The Civil Rights Movement
The Civil Rights Movement emerged after nearly a century of little progress for African Americans following the end of slavery. Explore the movement's champions and controversies from the 1950s to today.
Letter from Birmingham Jail
Dr. Martin Luther King, Jr.
Martin Luther King, Jr., outlines his nonviolence approach to addressing injustice while responding to criticism.
The Many and the Few
J. Patrick Lewis
A speaker describes Rosa Parks’s refusal to give up her seat on a bus in Montgomery.
J. Patrick Lewis
Written from the perspective of James Chaney, this poem describes being kidnapped by the KKK during the Freedom Summer.
Barrett Smith discusses the life and contributions of the activist Malcolm X to the Civil Right Movement.
Before Rosa Parks, There Was Claudette Colvin
Margot Adler discusses the influential, but little known, contributions of Claudette Colvin to the Civil Rights Movement.
Women in the Civil Rights Movement
Barrett Smith discusses the role that women played in the Civil Rights Movement.
Martin Luther King, Jr. Nobel Acceptance Speech
Martin Luther King, Jr.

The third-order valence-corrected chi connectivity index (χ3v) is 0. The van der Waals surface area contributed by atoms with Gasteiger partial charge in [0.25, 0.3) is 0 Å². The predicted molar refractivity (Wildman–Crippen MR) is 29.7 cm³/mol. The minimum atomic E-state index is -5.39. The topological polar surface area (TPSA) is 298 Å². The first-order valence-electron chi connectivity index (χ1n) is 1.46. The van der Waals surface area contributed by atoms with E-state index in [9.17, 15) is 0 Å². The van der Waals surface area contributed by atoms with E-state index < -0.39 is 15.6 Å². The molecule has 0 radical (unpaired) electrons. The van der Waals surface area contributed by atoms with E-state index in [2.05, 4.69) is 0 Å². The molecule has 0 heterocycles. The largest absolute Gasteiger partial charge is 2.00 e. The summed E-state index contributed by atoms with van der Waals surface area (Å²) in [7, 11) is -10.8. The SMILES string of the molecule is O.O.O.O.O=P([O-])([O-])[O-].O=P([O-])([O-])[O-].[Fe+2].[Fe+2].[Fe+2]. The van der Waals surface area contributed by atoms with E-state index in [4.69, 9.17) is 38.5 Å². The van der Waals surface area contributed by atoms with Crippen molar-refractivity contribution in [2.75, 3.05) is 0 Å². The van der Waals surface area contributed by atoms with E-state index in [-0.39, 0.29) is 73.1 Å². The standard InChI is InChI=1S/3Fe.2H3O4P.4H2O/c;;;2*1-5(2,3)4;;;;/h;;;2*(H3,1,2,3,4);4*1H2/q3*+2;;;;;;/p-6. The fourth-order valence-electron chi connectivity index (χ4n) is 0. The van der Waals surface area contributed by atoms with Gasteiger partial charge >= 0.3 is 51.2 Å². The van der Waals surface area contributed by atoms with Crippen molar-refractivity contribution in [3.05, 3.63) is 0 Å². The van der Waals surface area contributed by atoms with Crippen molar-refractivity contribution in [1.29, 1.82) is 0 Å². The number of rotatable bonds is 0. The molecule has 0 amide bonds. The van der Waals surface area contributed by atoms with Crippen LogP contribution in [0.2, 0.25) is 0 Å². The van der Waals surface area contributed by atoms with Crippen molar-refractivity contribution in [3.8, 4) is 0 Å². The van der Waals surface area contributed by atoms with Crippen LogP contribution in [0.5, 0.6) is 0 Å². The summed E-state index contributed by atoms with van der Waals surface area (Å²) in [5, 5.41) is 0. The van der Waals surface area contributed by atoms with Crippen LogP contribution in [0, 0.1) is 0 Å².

Martin Luther King, Jr. accepts the Nobel Peace Prize for his contributions to the Civil Rights Movement.
Rosa Parks: Beyond the Bus
Barrett Smith explores Rosa Parks’ accomplishments beyond her role in inspiring the Montgomery Bus Boycott.
PLESSY NEARS ITS END
The New York Times
Sixty years after the Plessy v. Ferguson decision, an author evaluates the state of racial segregation in the United States.
The Youngest of the Little Rock Nine Speaks Out About Holding onto History
One of the Little Rock Nine discusses her experience attending the formerly all-white Little Rock Central High School.
Meet The Fearless Cook Who Secretly Fed — And Funded — The Civil Rights Movement
Maria Godoy discusses Georgia Gilmore, who contributed to the Civil Rights Movement through her cooking.
Langston Hughes' hidden influence on MLK
Jason Miller discusses the influence that poet Langston Hughes had on Martin Luther King Jr.
Standing Up by Sitting In
Ruth Spencer Johnson
Black and white students challenge the unfair treatment of black people by sitting at a lunch counter for whites in this drama that is set in the 1960s.